are related to each other after the following scheme. If the
contents of each Gospel be represented by 100, then when
compared this result is obtained:
Mark has 7 peculiarities, 93 coincidences.
Matthew 42 peculiarities, 58 coincidences.
Luke 59 peculiarities, 41 coincidences.
That is, thirteen-fourteenths of Mark, four-sevenths of Matthew,
and two-fifths of Luke are taken up in describing the same
things in very similar language.
Luke's style is more finished and classical than that of
Matthew and Mark. There is less in it of the Hebrew idiom. He
uses a few Latin words (Luke 12:6; 7:41; 8:30; 11:33; 19:20),
but no Syriac or Hebrew words except sikera, an exciting drink
of the nature of wine, but not made of grapes (from Heb. shakar,
"he is intoxicated", Lev. 10:9), probably palm wine.
This Gospel contains twenty-eight distinct references to the
The date of its composition is uncertain. It must have been
written before the Acts, the date of the composition of which is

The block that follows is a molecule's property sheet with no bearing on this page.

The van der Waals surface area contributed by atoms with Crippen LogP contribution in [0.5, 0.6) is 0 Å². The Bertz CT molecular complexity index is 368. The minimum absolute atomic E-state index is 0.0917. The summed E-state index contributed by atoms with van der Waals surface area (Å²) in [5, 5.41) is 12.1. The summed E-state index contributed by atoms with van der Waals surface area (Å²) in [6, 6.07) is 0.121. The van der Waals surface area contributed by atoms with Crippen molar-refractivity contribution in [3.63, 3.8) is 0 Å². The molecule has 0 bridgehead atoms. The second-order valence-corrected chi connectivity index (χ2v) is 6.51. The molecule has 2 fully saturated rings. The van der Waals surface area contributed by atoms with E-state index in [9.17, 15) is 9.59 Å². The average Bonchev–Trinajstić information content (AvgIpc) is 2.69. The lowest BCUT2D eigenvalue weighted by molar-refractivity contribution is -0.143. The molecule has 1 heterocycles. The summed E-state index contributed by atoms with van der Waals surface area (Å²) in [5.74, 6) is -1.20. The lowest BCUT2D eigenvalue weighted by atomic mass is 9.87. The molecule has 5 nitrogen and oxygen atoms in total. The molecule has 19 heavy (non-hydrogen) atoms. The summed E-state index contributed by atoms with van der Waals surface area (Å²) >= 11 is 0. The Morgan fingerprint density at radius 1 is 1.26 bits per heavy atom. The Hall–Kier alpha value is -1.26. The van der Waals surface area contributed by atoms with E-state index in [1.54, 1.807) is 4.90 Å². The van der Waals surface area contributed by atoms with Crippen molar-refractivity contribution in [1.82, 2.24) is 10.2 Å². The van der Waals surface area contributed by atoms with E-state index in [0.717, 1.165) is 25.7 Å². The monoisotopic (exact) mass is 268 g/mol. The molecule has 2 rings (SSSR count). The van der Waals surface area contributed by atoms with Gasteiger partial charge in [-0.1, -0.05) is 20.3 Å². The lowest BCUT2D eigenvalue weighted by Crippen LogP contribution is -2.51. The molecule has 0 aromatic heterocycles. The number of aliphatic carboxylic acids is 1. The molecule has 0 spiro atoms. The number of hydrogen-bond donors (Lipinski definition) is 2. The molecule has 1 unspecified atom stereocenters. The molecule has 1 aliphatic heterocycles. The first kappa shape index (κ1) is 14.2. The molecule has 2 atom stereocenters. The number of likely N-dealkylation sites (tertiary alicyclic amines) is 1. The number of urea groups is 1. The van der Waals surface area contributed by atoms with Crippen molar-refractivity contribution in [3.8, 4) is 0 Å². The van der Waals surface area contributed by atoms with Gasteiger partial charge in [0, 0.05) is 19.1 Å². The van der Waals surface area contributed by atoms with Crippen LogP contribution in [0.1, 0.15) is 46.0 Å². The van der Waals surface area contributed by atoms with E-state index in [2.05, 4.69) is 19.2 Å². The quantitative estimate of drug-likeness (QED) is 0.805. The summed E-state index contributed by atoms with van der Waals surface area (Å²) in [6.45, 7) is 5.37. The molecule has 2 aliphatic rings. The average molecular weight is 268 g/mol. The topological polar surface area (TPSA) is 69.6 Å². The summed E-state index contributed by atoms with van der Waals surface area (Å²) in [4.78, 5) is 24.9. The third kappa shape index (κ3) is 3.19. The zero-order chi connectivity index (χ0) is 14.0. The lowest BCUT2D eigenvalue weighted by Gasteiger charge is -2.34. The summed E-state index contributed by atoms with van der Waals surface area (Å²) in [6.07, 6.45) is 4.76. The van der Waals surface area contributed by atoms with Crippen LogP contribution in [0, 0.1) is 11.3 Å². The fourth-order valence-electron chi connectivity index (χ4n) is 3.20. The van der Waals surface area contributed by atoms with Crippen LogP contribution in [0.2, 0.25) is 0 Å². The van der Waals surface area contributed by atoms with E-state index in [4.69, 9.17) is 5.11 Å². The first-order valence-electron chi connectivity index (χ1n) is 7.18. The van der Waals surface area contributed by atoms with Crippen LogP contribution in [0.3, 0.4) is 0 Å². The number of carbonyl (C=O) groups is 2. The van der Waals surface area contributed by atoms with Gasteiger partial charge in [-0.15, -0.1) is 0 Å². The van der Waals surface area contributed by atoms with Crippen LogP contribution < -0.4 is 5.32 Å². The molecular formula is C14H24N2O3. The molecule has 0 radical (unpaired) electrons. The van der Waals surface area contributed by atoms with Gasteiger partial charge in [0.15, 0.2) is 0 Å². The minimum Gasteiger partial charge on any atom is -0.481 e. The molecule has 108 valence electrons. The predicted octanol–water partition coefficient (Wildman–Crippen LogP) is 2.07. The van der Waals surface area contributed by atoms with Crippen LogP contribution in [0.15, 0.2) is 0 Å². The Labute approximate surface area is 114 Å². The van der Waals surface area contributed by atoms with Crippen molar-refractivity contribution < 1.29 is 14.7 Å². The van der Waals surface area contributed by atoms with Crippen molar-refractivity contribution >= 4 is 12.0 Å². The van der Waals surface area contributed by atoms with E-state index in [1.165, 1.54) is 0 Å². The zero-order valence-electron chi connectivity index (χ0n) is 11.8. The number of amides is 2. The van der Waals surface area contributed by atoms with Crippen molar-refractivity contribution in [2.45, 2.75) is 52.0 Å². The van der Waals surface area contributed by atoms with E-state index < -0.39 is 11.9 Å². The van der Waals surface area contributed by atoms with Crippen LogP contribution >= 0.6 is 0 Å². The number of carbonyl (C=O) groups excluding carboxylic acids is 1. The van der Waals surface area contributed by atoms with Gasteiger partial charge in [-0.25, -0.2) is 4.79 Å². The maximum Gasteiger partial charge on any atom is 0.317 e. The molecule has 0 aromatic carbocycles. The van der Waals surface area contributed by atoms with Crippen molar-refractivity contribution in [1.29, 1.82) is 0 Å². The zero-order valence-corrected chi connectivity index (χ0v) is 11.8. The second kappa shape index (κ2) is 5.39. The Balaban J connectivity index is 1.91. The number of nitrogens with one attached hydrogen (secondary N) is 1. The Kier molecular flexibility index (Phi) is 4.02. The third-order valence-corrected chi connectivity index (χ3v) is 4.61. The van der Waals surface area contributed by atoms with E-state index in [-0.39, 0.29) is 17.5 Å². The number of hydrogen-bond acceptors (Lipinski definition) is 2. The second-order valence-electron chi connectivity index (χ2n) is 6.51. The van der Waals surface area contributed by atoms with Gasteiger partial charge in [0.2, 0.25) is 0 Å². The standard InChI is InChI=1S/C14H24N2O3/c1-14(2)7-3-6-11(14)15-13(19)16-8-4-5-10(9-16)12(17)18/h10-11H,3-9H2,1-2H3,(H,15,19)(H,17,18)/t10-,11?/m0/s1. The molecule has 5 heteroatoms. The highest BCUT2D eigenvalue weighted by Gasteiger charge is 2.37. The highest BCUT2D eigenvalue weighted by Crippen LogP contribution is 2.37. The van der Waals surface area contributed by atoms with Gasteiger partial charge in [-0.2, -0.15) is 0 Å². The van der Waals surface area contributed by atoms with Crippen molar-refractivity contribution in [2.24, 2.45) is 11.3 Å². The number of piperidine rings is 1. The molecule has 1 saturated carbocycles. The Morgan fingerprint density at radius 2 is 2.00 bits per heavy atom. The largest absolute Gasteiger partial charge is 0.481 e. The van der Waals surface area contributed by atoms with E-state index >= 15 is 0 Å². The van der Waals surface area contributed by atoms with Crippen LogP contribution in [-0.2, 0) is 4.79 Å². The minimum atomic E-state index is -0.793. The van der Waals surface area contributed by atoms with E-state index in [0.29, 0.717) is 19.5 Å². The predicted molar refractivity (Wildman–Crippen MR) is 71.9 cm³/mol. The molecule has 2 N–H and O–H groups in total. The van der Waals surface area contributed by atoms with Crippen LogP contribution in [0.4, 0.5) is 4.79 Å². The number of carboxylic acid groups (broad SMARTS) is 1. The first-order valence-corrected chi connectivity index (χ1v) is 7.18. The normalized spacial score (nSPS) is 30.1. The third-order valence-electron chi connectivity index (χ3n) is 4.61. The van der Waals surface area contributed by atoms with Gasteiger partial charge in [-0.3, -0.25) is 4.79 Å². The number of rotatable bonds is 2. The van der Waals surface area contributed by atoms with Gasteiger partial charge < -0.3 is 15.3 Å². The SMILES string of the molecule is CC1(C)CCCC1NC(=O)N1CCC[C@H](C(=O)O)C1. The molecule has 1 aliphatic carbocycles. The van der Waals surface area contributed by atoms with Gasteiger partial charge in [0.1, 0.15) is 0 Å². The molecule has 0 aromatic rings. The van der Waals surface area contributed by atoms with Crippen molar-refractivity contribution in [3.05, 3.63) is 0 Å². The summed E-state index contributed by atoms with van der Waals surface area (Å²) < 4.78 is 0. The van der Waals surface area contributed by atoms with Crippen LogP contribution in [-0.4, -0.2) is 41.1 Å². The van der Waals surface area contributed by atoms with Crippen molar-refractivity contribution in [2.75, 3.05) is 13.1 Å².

generally fixed at about 63 or 64 A.D. This Gospel was written,
therefore, probably about 60 or 63, when Luke may have been at
Caesarea in attendance on Paul, who was then a prisoner. Others
have conjectured that it was written at Rome during Paul's
imprisonment there. But on this point no positive certainty can
It is commonly supposed that Luke wrote under the direction,
if not at the dictation of Paul. Many words and phrases are
common to both; e.g., compare:
Luke 4:22; with Col. 4:6.
Luke 4:32; with 1 Cor. 2:4.
Luke 6:36; with 2 Cor. 1:3.
Luke 6:39; with Rom. 2:19.
Luke 9:56; with 2 Cor. 10:8.
Luke 10:8; with 1 Cor. 10:27.
Luke 11:41; with Titus 1:15.
Luke 18:1; with 2 Thess. 1:11.
Luke 21:36; with Eph. 6:18.
Luke 22:19, 20; with 1 Cor. 11:23-29.
Luke 24:46; with Acts 17:3.
Luke 24:34; with 1 Cor. 15:5.